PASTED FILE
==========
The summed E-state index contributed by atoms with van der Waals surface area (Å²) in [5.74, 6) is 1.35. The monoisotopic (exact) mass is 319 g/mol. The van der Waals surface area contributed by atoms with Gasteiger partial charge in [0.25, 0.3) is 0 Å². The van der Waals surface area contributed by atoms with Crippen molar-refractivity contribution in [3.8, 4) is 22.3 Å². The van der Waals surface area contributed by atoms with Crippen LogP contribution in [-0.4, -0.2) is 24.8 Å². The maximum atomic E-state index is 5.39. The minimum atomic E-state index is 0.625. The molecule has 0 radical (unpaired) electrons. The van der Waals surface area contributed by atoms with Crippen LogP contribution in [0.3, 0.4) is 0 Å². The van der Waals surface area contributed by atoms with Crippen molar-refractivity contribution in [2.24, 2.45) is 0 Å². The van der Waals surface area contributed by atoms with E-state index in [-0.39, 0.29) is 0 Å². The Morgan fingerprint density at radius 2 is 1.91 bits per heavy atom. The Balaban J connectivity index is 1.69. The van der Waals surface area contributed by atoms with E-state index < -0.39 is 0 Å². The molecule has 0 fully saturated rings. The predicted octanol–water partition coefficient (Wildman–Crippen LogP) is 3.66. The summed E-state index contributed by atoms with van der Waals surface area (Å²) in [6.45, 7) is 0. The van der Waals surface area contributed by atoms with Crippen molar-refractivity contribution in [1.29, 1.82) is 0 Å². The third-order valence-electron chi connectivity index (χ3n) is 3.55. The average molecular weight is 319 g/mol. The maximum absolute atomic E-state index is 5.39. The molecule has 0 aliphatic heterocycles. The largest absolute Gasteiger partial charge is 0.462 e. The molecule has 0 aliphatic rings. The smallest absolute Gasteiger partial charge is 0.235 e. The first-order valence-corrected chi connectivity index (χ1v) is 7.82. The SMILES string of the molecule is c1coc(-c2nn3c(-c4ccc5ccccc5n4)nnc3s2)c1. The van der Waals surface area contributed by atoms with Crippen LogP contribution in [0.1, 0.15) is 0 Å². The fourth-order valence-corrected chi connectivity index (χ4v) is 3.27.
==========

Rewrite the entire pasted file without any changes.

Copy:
The summed E-state index contributed by atoms with van der Waals surface area (Å²) in [5.74, 6) is 1.35. The monoisotopic (exact) mass is 319 g/mol. The van der Waals surface area contributed by atoms with Gasteiger partial charge in [0.25, 0.3) is 0 Å². The van der Waals surface area contributed by atoms with Crippen molar-refractivity contribution in [3.8, 4) is 22.3 Å². The van der Waals surface area contributed by atoms with Crippen LogP contribution in [-0.4, -0.2) is 24.8 Å². The maximum atomic E-state index is 5.39. The minimum atomic E-state index is 0.625. The molecule has 0 radical (unpaired) electrons. The van der Waals surface area contributed by atoms with Crippen LogP contribution in [0.3, 0.4) is 0 Å². The van der Waals surface area contributed by atoms with Crippen molar-refractivity contribution in [2.24, 2.45) is 0 Å². The van der Waals surface area contributed by atoms with E-state index in [-0.39, 0.29) is 0 Å². The Morgan fingerprint density at radius 2 is 1.91 bits per heavy atom. The Balaban J connectivity index is 1.69. The van der Waals surface area contributed by atoms with E-state index < -0.39 is 0 Å². The molecule has 0 fully saturated rings. The predicted octanol–water partition coefficient (Wildman–Crippen LogP) is 3.66. The summed E-state index contributed by atoms with van der Waals surface area (Å²) in [6.45, 7) is 0. The van der Waals surface area contributed by atoms with Crippen molar-refractivity contribution in [1.29, 1.82) is 0 Å². The third-order valence-electron chi connectivity index (χ3n) is 3.55. The average molecular weight is 319 g/mol. The maximum absolute atomic E-state index is 5.39. The molecule has 0 aliphatic heterocycles. The largest absolute Gasteiger partial charge is 0.462 e. The molecule has 0 aliphatic rings. The smallest absolute Gasteiger partial charge is 0.235 e. The first-order valence-corrected chi connectivity index (χ1v) is 7.82. The SMILES string of the molecule is c1coc(-c2nn3c(-c4ccc5ccccc5n4)nnc3s2)c1. The van der Waals surface area contributed by atoms with Crippen LogP contribution in [0.1, 0.15) is 0 Å². The fourth-order valence-corrected chi connectivity index (χ4v) is 3.27.